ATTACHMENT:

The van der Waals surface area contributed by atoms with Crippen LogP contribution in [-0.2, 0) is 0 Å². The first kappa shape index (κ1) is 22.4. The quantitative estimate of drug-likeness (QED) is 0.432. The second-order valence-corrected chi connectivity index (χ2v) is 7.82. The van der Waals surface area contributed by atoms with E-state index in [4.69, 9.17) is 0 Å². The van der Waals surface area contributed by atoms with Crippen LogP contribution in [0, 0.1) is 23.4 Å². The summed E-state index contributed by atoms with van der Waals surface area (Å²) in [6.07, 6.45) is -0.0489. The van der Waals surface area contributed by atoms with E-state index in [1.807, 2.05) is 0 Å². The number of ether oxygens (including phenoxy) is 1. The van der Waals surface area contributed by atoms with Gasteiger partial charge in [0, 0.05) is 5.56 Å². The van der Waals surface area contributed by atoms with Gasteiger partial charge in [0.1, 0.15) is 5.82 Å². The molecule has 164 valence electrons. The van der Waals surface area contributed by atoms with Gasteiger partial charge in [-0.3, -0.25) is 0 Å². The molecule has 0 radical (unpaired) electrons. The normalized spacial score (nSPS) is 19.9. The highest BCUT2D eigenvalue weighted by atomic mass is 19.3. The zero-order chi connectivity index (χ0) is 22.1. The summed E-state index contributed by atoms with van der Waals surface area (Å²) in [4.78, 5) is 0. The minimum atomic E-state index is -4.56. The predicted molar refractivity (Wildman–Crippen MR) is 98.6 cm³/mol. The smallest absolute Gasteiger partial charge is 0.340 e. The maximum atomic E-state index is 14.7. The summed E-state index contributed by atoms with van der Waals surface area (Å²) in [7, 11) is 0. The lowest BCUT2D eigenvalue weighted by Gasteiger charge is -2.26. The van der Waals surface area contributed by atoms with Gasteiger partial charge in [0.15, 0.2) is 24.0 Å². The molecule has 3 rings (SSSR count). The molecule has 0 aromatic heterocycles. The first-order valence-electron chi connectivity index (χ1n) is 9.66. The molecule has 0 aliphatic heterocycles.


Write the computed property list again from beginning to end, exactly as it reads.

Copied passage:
The van der Waals surface area contributed by atoms with Crippen LogP contribution in [-0.2, 0) is 0 Å². The first kappa shape index (κ1) is 22.4. The quantitative estimate of drug-likeness (QED) is 0.432. The second-order valence-corrected chi connectivity index (χ2v) is 7.82. The van der Waals surface area contributed by atoms with E-state index in [4.69, 9.17) is 0 Å². The van der Waals surface area contributed by atoms with Crippen LogP contribution in [0, 0.1) is 23.4 Å². The summed E-state index contributed by atoms with van der Waals surface area (Å²) in [6.07, 6.45) is -0.0489. The van der Waals surface area contributed by atoms with E-state index in [1.807, 2.05) is 0 Å². The number of ether oxygens (including phenoxy) is 1. The van der Waals surface area contributed by atoms with Gasteiger partial charge in [0, 0.05) is 5.56 Å². The van der Waals surface area contributed by atoms with Gasteiger partial charge in [0.1, 0.15) is 5.82 Å². The molecule has 164 valence electrons. The van der Waals surface area contributed by atoms with Gasteiger partial charge in [-0.3, -0.25) is 0 Å². The molecule has 0 radical (unpaired) electrons. The normalized spacial score (nSPS) is 19.9. The highest BCUT2D eigenvalue weighted by atomic mass is 19.3. The zero-order chi connectivity index (χ0) is 22.1. The summed E-state index contributed by atoms with van der Waals surface area (Å²) in [4.78, 5) is 0. The minimum atomic E-state index is -4.56. The predicted molar refractivity (Wildman–Crippen MR) is 98.6 cm³/mol. The smallest absolute Gasteiger partial charge is 0.340 e. The maximum atomic E-state index is 14.7. The summed E-state index contributed by atoms with van der Waals surface area (Å²) in [7, 11) is 0. The lowest BCUT2D eigenvalue weighted by Gasteiger charge is -2.26. The van der Waals surface area contributed by atoms with Gasteiger partial charge in [0.15, 0.2) is 24.0 Å². The molecule has 3 rings (SSSR count). The molecule has 0 aromatic heterocycles. The first-order valence-electron chi connectivity index (χ1n) is 9.66. The molecule has 0 aliphatic heterocycles.